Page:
Preparations for trees and vines
While we had Wayne Barry’s tree services to clear the trees over at Dreamland , we got him over at Homeland to clear two big Eucalyptus Stringybark trees as part of the same job. It’s sad to remove such big trees, but these were becoming a real bother – their roots were growing under the shed next door, inhibiting the growth of the passion fruit on the other side of the shed and on the Homeland side they were inhibiting the growth of a Macadamia, some oaks and maples, two Cherry trees and a few other young trees. So with a roar of machinery, gone were the two trees.
In their places, we prepared place for 6 new trees and 8 new vines. While we had the excavator, we also dug the holes for two new big fig trees that will one day, seemingly a long time from now, throw some nice shade on the parking area and provide some other variations of figs.
About a month before the end of the last summer, our rainwater tanks ran empty. They gave us a good run, as we watered a lot of young trees, a large vegetable patch, the berry corner and the greenhouse right through the summer. But the fact of the matter is, they ran dry… and now, not even halfway through winter yet, they are full already. So as part of the rework at Homeland, I had to dream up the most wonderful justifications in order to get another water tank “accepted”, but in the end, some sensibility prevailed, and now we have another 24 000l tank installed and coupled, which brings our total rainwater storage capacity to 120 000l. Let it rain!
Too much frost…
This was by far, very far, the coldest and harshest winter we have experienced in Victoria. The previous winters it frosted maybe five times in total, and then lightly at that. This winter we had one week when it frosted three times! The frost was spread out over the entire two months of June and July, which we also never had before. One Sunday morning we even turned at -3.5C, with a thick white layer everywhere. A lot of Valerian was sprayed – I ordered three times as much as in previous years, and sprayed it regularly, but we still suffered a lot of frost damage.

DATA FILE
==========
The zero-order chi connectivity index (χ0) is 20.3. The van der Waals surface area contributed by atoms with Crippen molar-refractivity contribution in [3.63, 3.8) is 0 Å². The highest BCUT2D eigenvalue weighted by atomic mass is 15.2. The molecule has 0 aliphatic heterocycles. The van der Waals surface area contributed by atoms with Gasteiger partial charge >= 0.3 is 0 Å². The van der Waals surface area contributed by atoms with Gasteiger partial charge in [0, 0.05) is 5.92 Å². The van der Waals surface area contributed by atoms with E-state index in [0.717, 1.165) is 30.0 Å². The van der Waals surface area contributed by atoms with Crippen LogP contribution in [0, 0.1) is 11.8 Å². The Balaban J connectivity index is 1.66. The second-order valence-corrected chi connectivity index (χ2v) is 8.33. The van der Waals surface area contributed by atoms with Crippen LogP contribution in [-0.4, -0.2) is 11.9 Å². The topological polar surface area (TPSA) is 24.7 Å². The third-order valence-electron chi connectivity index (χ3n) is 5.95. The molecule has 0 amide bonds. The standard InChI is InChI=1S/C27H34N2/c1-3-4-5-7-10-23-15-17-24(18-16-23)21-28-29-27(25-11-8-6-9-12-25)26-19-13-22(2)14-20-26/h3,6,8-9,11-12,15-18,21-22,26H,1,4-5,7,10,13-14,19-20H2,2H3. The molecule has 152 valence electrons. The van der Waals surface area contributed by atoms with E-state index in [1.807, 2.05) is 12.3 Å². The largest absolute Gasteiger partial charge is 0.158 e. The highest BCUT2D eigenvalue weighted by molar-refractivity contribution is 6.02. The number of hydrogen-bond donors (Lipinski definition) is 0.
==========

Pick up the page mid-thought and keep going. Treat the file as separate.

Demulching and recomposting
One of the big winter jobs we have every year is to rake the mulch away from the fruit trees up to where we expect their drip line to grow the next season. This is done for two reasons – it removes the mulch bark from their stems in order to prevent rot, and we use the open ground to apply rich mushroom compost in that area so that it can rain into the soil around the trees over the winter.
This year I had the children helping with the re-composting, and each one had a plum, an apple and a pear that they personally composted. We’ll see in summer who did their job well!
We have also (carefully) de-mulched and re-composted all the backyard apple, pear, mulberry and nut trees.
Once it starts heating up, somewhere in November, we’ll rake the mulch back over the compost to protect the trees against the dry summer heat. It’s quite typical in our area to still be cold and wet one week, and then the next week the warm dry summer winds set in.
During our last visit to Telopea Nursery to get the fruit trees for Dreamland, Pete advised us to treat the frost damaged citrus trees in the same way, but using chicken manure instead and re-mulching them with straw. However, the organic chook farm where I normally get my chicken manure seems to be closed – presumably for a well-deserved winter break – so I had to buy bags and bags and bags of chicken manure from our favourite hardware warehouse. With the strong winds we get, we often have a problem that the straw blows away and clogs the pool filters (as the citrus orchard is right next to the pool). Fortunately Gaë left me a ton of old bricks at Dreamland, so I could cart those over to Homeland to try and keep most of the straw in place. So that has also been done and dusted…
Pete also advised us to rake the pine bark mulch away from the blueberries and mulch them with cow manure. Apparently it is more acidic and better for the blueberries than any other manure. So I have also been doing that. I have also added a bit of organic sulphur so that it can start dissolving with the winter rain in order to make the beds more acidic come summer.
We also had a short discussion about coffee grounds. I told Pete they didn’t bring our berries pH down much, but based on that discussion, I re-measured the coffee’s pH. Both the Bowside Café in Bellbrae and the Little Teapot in Lara measured a pH of around 6.5 so the coffee grounds are not going to help me much in getting the berries’ soil more acidic.
Still to do
We still have to paint a lot of the trees (new and old) with biodynamic tree paste.
And clear and mulch the apricots and the peaches.
And spread the mulch in the cleared front corner.
And prepare vegetable beds for early spring sowing.
And, and, and…
No, you don’t want to see the whole “to-do” list… me neither!